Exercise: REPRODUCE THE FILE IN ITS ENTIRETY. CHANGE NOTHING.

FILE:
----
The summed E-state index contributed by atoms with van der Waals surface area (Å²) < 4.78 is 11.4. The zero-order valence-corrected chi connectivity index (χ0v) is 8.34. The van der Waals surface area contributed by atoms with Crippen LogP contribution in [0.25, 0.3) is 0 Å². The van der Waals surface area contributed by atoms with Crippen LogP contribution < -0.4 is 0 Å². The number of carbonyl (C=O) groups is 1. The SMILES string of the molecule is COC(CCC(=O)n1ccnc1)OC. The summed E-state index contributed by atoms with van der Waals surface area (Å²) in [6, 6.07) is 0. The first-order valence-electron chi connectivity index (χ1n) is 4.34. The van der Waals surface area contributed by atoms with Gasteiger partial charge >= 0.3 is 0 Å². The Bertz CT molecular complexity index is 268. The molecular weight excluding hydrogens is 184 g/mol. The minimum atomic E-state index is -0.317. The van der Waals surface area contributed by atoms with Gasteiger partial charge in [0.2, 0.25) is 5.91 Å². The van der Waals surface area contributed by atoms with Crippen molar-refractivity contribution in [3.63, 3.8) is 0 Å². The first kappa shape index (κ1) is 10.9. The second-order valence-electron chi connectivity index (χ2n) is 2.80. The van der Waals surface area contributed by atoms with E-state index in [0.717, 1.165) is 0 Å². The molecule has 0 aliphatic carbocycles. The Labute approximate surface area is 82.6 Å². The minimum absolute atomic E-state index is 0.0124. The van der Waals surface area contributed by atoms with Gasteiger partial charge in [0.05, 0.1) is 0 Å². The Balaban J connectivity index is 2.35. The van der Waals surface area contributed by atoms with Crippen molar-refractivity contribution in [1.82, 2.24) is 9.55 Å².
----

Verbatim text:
The summed E-state index contributed by atoms with van der Waals surface area (Å²) < 4.78 is 11.4. The zero-order valence-corrected chi connectivity index (χ0v) is 8.34. The van der Waals surface area contributed by atoms with Crippen LogP contribution in [0.25, 0.3) is 0 Å². The van der Waals surface area contributed by atoms with Crippen LogP contribution < -0.4 is 0 Å². The number of carbonyl (C=O) groups is 1. The SMILES string of the molecule is COC(CCC(=O)n1ccnc1)OC. The summed E-state index contributed by atoms with van der Waals surface area (Å²) in [6, 6.07) is 0. The first-order valence-electron chi connectivity index (χ1n) is 4.34. The van der Waals surface area contributed by atoms with Gasteiger partial charge >= 0.3 is 0 Å². The Bertz CT molecular complexity index is 268. The molecular weight excluding hydrogens is 184 g/mol. The minimum atomic E-state index is -0.317. The van der Waals surface area contributed by atoms with Gasteiger partial charge in [0.2, 0.25) is 5.91 Å². The van der Waals surface area contributed by atoms with Crippen molar-refractivity contribution in [3.63, 3.8) is 0 Å². The first kappa shape index (κ1) is 10.9. The second-order valence-electron chi connectivity index (χ2n) is 2.80. The van der Waals surface area contributed by atoms with E-state index in [0.717, 1.165) is 0 Å². The molecule has 0 aliphatic carbocycles. The Labute approximate surface area is 82.6 Å². The minimum absolute atomic E-state index is 0.0124. The van der Waals surface area contributed by atoms with Gasteiger partial charge in [0.05, 0.1) is 0 Å². The Balaban J connectivity index is 2.35. The van der Waals surface area contributed by atoms with Crippen molar-refractivity contribution in [1.82, 2.24) is 9.55 Å².